According to the complaint, Osofsky refused to grant her a medical exemption for the required booster and actively interfered with her doctor-patient relationship by contacting her private doctors to persuade them to retract their medical exemption documentation.
Such aggressive tactics are nothing new for Osofsky, as he apparently employs them against patients in his private pediatric practice. Parents have complained in online reviewsthat Osofsky's office forced vaccines and didn't listen to their concerns.
As it turns out, Blue Cross Blue Shield pays pediatricians in private practice a $40,000 bonus for every 100 patients under the age of 2 that they fully vaccinate, if at least 63% of the patients are fully vaccinated (including the annual flu vaccine).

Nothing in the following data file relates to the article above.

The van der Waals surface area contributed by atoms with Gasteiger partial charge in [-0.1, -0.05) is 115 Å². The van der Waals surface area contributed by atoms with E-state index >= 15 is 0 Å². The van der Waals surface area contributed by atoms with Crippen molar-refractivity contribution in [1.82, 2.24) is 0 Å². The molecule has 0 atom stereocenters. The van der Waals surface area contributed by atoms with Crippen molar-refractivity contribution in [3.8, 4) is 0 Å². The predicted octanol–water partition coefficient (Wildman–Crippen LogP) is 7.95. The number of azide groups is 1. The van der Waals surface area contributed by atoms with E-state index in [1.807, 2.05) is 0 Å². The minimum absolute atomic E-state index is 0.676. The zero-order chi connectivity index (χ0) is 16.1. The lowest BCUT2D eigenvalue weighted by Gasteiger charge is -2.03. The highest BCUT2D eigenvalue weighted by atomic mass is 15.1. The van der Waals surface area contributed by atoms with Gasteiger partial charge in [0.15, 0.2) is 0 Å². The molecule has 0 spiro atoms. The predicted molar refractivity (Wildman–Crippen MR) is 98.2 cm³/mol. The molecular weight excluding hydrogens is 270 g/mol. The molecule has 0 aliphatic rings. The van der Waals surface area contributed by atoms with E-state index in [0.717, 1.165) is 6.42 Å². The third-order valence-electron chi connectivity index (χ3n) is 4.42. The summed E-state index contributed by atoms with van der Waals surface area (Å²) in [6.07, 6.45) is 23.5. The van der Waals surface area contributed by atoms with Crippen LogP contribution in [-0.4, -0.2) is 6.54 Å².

Osofsky's roles with SCCMA, which is in partnership with the SCCPH whose goal is to maximize COVID-19 vaccination, as well as his aggressive private practice approach to vaccination, have likely played a large role in SCU's continued COVID-19 vaccine mandates.
On June 14, attorneys for the plaintiffs filed their opening briefagainst SCU in the Sixth Appellate District in California. It is expected that SCU will oppose the appeal and insist on its right to demand that students submit to EUA boosters to "protect the campus community."
Protect the community?
That justification went out the window long ago when Centers for Disease Control and Prevention Director Rochelle Walenskyadmitted that the COVID-19 vaccine did not prevent infection or transmission.